Sustainability: Off the Grid

A Chippendale terrace shows it’s possible to be sustainable in the inner city

Since 1996, Michael Mobbs’ energy and water bills have amounted to less than $300 per year. Most people pay about that much every quarter, but Mobbs lives a different lifestyle. His house was disconnected from the main water and sewerage lines twenty years ago, and in 2015 he disconnected from the city’s electricity supply and went completely off-grid.

Living sustainably does not necessarily mean living in the countryside. Mobbs’ terrace house is situated in Chippendale, in inner-city Sydney. According to Mobbs, there are essentially three aspects of off-grid living: generating electricity, collecting water and dealing with waste. Making change in even one of these areas could mean saving stormwater pollution from Sydney’s harbour and beaches, conserving Sydney’s water supply or preventing tonnes of coal from being burnt.

Mobbs runs tours of his sustainable home and the Chippendale road garden every few weeks – they can be booked online at In the meantime, draw inspiration from his quick rundown of the three essential aspects of sustainable living.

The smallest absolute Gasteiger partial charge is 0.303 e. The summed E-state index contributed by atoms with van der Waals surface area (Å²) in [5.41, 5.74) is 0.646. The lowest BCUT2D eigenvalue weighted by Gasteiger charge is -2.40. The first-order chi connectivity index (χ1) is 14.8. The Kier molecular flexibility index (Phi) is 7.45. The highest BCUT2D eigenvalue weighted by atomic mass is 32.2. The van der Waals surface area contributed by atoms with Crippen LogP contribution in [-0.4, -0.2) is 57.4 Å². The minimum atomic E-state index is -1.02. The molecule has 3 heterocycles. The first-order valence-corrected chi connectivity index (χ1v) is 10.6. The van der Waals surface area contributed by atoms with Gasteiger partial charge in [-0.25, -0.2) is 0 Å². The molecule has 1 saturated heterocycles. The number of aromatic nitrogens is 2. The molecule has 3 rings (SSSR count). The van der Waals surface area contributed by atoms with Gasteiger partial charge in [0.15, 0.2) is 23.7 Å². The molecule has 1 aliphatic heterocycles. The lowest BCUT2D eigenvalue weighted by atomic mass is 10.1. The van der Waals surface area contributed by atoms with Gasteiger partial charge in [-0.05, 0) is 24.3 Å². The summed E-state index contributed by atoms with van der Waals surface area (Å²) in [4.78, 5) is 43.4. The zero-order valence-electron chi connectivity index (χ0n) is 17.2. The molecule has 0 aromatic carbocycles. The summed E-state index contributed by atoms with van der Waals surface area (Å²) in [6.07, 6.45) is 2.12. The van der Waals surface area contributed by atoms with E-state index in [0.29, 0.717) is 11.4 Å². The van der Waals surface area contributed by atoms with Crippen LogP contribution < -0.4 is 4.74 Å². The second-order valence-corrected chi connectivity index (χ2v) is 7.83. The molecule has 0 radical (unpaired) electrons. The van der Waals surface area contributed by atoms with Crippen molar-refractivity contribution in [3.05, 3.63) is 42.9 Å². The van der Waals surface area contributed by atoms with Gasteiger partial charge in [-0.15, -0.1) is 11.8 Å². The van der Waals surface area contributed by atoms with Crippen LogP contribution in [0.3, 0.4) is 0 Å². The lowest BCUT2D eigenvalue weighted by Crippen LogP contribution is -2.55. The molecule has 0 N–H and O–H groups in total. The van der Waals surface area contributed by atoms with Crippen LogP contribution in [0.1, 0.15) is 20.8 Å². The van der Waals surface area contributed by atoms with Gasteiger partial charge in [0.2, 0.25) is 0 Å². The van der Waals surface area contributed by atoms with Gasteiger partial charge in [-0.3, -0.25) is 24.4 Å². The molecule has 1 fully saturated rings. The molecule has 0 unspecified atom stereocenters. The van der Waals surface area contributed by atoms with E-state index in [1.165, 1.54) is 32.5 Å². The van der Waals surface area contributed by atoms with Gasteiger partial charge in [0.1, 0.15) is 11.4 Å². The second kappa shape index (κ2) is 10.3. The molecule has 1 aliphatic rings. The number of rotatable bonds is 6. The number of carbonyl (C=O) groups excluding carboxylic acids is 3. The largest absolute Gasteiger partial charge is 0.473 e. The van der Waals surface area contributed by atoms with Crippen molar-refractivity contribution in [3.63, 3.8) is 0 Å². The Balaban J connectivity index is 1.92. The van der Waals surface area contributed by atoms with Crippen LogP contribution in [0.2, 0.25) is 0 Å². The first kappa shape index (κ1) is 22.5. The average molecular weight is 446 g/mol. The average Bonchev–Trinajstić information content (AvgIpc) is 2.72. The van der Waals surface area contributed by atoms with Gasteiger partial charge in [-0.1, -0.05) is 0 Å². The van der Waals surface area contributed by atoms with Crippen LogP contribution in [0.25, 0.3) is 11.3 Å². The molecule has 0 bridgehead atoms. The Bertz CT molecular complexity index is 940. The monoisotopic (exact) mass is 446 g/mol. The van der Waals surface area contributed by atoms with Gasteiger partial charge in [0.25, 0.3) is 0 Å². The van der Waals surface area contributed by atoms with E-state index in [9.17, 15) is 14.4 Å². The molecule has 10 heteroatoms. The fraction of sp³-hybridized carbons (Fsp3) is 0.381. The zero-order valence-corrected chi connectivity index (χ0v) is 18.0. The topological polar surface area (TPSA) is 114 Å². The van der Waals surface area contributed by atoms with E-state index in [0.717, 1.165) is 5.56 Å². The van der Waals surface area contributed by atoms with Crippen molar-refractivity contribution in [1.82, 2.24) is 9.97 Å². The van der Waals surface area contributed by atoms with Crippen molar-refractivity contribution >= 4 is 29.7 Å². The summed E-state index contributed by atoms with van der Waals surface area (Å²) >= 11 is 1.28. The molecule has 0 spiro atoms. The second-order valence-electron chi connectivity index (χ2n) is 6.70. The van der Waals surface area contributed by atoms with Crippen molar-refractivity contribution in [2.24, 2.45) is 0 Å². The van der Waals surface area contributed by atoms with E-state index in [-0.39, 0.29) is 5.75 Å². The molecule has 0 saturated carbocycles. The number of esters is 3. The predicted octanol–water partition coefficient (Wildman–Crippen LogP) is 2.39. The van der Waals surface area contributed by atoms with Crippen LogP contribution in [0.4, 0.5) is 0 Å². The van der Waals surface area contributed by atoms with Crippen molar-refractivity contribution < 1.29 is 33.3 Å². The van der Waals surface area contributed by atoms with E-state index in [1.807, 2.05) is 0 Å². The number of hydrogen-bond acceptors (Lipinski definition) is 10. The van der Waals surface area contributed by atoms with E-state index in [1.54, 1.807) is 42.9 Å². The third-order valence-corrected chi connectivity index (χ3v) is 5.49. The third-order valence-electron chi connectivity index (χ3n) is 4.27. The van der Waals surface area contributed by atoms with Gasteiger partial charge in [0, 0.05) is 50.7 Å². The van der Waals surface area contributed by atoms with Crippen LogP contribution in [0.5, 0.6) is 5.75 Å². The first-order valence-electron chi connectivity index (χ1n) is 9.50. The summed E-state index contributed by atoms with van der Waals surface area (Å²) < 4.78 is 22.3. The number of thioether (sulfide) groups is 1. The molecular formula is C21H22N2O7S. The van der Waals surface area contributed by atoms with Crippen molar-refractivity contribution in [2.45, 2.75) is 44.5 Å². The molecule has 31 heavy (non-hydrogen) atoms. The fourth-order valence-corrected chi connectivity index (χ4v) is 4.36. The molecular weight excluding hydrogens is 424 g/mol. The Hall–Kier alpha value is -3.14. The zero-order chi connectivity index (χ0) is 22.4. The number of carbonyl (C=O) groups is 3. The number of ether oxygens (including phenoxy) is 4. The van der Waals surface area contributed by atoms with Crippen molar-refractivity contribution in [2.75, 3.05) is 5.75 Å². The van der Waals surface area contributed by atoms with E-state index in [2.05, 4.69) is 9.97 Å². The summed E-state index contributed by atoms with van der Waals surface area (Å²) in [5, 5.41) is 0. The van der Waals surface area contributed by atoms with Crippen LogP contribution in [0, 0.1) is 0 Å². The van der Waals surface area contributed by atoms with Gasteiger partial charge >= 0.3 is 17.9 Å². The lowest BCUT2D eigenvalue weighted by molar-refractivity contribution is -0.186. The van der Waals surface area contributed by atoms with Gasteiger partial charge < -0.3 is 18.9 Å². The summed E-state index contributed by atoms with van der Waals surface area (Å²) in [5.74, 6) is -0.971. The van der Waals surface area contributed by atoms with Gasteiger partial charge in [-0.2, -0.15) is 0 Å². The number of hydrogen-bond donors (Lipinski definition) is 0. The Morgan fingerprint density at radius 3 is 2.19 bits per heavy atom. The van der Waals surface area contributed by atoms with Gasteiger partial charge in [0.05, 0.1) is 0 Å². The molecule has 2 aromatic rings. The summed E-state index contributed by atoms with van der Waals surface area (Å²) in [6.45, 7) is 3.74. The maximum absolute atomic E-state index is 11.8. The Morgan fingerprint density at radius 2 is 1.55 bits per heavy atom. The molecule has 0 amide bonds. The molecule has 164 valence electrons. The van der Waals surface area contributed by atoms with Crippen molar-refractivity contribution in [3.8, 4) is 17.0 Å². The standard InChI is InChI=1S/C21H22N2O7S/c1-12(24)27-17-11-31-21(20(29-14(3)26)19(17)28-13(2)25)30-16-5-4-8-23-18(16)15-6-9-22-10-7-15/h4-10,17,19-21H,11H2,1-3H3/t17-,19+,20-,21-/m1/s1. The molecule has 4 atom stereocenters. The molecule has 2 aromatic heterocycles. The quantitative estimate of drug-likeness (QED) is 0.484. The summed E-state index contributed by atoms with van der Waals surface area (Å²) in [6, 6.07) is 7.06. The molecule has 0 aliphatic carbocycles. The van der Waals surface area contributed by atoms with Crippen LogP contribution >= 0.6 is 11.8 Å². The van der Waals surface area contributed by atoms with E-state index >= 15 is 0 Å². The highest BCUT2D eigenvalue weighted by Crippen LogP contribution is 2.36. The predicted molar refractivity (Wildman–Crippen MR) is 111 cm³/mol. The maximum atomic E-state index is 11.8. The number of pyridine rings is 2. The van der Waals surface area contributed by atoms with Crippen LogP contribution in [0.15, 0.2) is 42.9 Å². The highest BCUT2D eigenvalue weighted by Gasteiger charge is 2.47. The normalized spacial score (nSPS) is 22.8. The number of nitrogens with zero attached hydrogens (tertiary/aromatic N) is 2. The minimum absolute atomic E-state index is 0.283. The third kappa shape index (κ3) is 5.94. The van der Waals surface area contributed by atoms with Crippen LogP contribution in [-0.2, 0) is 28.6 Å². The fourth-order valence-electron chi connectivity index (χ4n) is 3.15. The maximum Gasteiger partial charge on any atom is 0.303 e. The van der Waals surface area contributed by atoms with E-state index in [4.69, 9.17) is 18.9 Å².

Mobbs catches the sunlight via 30 solar panels. His home has a total system capacity of just over 3.5 kilowatts. A bank of batteries stores the energy for use at night or on very overcast days.


A rainwater collection system provides clean, drinkable water direct from the sky. Water quality is maintained through an enclosed gutter (which excludes leaves and bird droppings), a downpipe with a filter and a diversion system carrying the first 6-10L of soiled rainwater from the roof away from the tank and into the garden.


Possibly the most astonishing aspect of Mobbs’ home: his water recycling system receives wastewater from the shower, bath, dishwasher, washing machine, sinks and tubs. Air is pumped into the system to sustain the life of small critters that eat the waste in the water and clean it. The water is also passed through a sand filter and sterilised by an ultraviolet lamp. The resulting water is clean enough to be used to flush toilets, wash clothes and water the garden. Mobbs’ water recycling and sewage disposal systems annually process about 100,000 litres of sewage, preventing it from entering the Pacific Ocean.

Words by Lucia Moon